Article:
June 23, 1998
Dear Rep. Tauzin,
The Web Sociology mailing list is an open forum for the exchange of viewpoints and ideas. It has become a true online community. As a community, it is open to all.
Recently, we had a spammer in our midst. He introduced himself innocently enough. However, without warning, everyone who had posted to the list in a three-week period received a junk email advertising a movie-review service.
We were outraged. It was a shock to see such a blatant disregard for the core of trust we had built over two years. Online communities are enclaves of trust without regard to geography. They are a refuge from the encroachment of marketers who gather our data and sell it as a commodity. Communities give us the chance to be human online. This was trespassing.
Of course, he was kicked off. Then another list member and I wrote to his ISP and got his account canceled. However, to the sociopath, this is neither punishment nor deterrent.
So why am I writing to you?
The most important legislative hearing to date on the question of unsolicited commercial e-mail ("spam") will be missing a very important viewpoint -- that of the internet user.
I am concerned that no organization representing the Internet community got a chance to testify with the last-moment addition of the Title III pro-spam amendment to S 1618. Organizations like the Coalition Against Unsolicited Commercial E-mail (CAUCE) and the Forum for Responsible and Ethical E-Mail (FREE) expected that you would allow their voices to be heard when you considered the same provision in testimony before the Commerce Committee on HR 3888.
Burying controversial provisions in complex legislation at the last minute to satisfy powerful interests is a common legislative technique. With all the pronouncements Commerce Secretary Daley is making to industry about the government stepping in to protect consumers' internet privacy, you might see the irony in putting pro-spam language into a bill without allowing internet community groups to testify in opposition.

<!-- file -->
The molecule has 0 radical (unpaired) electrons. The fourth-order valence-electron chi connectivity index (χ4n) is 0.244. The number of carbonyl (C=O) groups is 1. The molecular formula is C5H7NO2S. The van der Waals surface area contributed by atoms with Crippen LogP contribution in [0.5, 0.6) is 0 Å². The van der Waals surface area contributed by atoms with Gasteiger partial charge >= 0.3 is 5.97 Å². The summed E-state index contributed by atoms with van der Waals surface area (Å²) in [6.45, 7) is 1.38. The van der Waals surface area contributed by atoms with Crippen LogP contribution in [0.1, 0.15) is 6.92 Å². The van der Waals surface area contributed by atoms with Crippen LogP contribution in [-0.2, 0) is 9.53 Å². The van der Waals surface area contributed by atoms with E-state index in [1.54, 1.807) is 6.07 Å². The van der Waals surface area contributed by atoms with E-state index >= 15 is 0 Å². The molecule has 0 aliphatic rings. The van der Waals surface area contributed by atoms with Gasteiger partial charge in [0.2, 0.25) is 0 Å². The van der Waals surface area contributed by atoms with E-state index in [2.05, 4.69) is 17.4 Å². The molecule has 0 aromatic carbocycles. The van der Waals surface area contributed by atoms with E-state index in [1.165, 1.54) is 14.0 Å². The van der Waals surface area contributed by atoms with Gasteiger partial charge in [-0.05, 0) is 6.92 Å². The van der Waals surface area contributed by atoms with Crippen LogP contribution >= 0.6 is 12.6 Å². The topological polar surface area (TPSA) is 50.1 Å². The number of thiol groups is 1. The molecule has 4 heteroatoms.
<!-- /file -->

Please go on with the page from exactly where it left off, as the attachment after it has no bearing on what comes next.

Right now, ISPs do not have enough legal tools to put an end to spam because they are not legally empowered to take whatever action they deem necessary to deal with this problem. We feel this pro-spam provision would even threaten ISP's ability to enforce the policies they have now.
I would like to bring your attention to the innovative legislative approach being developed by the Internet Service Providers Consortium (ISP/C).
It states that after an ISP provides constructive notice to third parties of its anti-spam policies, anyone sending unsolicited commercial email to an address within that ISP's domain would be committing computer trespass, thereby entitling the ISP to recover $10,000 or actual damages, whichever is greater, along with attorney's fees.
With this approach, the government would not be issuing a new regulation, it would simply be empowering the ISPs to decide how to deal with this issue. The government would also remove itself from speech regulation, addressing First Amendment concerns. But most importantly, this approach gives teeth to the enforcement efforts that ISPs have already undertaken.
Rep. Tauzin, Internet community values are family values projected onto an online environment. Spam threatens the free expression of these values. We, the members of internet communities, depend on ISPs to be able to give us protection against spammers, and ISPs depend on you to provide them with the legal tools to do so.
Thank you very much for your time and consideration in this matter. We are looking forward to your response to our concerns.
Members of The Web Sociology List
(For the purposes of web publication, names of the 20 undersigned individuals have been excluded from this page.)
© copyright, 1998, Web Sociology List